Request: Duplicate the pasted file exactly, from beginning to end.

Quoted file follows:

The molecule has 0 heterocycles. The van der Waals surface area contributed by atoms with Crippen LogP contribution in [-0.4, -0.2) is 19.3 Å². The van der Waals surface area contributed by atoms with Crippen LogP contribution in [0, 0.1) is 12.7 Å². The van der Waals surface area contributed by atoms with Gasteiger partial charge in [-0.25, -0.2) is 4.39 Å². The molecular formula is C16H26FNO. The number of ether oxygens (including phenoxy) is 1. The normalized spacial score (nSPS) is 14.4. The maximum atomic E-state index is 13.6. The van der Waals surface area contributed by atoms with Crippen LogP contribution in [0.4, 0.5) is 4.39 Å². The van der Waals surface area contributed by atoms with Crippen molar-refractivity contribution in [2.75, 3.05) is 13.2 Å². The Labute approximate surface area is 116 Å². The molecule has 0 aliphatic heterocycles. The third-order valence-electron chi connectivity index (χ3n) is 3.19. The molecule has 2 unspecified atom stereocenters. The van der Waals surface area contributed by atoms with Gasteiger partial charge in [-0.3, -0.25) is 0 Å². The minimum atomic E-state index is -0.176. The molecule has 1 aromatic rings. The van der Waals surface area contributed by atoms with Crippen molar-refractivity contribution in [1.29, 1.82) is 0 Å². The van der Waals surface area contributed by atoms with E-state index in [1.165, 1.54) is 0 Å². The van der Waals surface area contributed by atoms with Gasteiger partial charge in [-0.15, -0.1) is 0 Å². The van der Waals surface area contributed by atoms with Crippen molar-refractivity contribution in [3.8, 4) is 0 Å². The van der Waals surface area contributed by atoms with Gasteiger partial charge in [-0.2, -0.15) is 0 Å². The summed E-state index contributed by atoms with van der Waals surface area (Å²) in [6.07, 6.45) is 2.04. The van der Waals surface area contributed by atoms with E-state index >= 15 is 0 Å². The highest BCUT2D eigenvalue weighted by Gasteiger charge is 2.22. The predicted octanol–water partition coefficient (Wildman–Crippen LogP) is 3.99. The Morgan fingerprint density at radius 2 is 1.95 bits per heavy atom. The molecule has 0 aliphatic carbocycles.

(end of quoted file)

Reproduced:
The molecule has 0 heterocycles. The van der Waals surface area contributed by atoms with Crippen LogP contribution in [-0.4, -0.2) is 19.3 Å². The van der Waals surface area contributed by atoms with Crippen LogP contribution in [0, 0.1) is 12.7 Å². The van der Waals surface area contributed by atoms with Gasteiger partial charge in [-0.25, -0.2) is 4.39 Å². The molecular formula is C16H26FNO. The number of ether oxygens (including phenoxy) is 1. The normalized spacial score (nSPS) is 14.4. The maximum atomic E-state index is 13.6. The van der Waals surface area contributed by atoms with Crippen LogP contribution in [0.4, 0.5) is 4.39 Å². The van der Waals surface area contributed by atoms with Crippen molar-refractivity contribution in [2.75, 3.05) is 13.2 Å². The Labute approximate surface area is 116 Å². The molecule has 0 aliphatic heterocycles. The third-order valence-electron chi connectivity index (χ3n) is 3.19. The molecule has 2 unspecified atom stereocenters. The van der Waals surface area contributed by atoms with Gasteiger partial charge in [-0.3, -0.25) is 0 Å². The minimum atomic E-state index is -0.176. The molecule has 1 aromatic rings. The van der Waals surface area contributed by atoms with Crippen molar-refractivity contribution in [1.29, 1.82) is 0 Å². The van der Waals surface area contributed by atoms with E-state index in [1.165, 1.54) is 0 Å². The van der Waals surface area contributed by atoms with Gasteiger partial charge in [-0.15, -0.1) is 0 Å². The van der Waals surface area contributed by atoms with Crippen molar-refractivity contribution in [3.8, 4) is 0 Å². The van der Waals surface area contributed by atoms with Gasteiger partial charge in [-0.2, -0.15) is 0 Å². The summed E-state index contributed by atoms with van der Waals surface area (Å²) in [6.07, 6.45) is 2.04. The van der Waals surface area contributed by atoms with E-state index >= 15 is 0 Å². The highest BCUT2D eigenvalue weighted by Gasteiger charge is 2.22. The predicted octanol–water partition coefficient (Wildman–Crippen LogP) is 3.99. The Morgan fingerprint density at radius 2 is 1.95 bits per heavy atom. The molecule has 0 aliphatic carbocycles.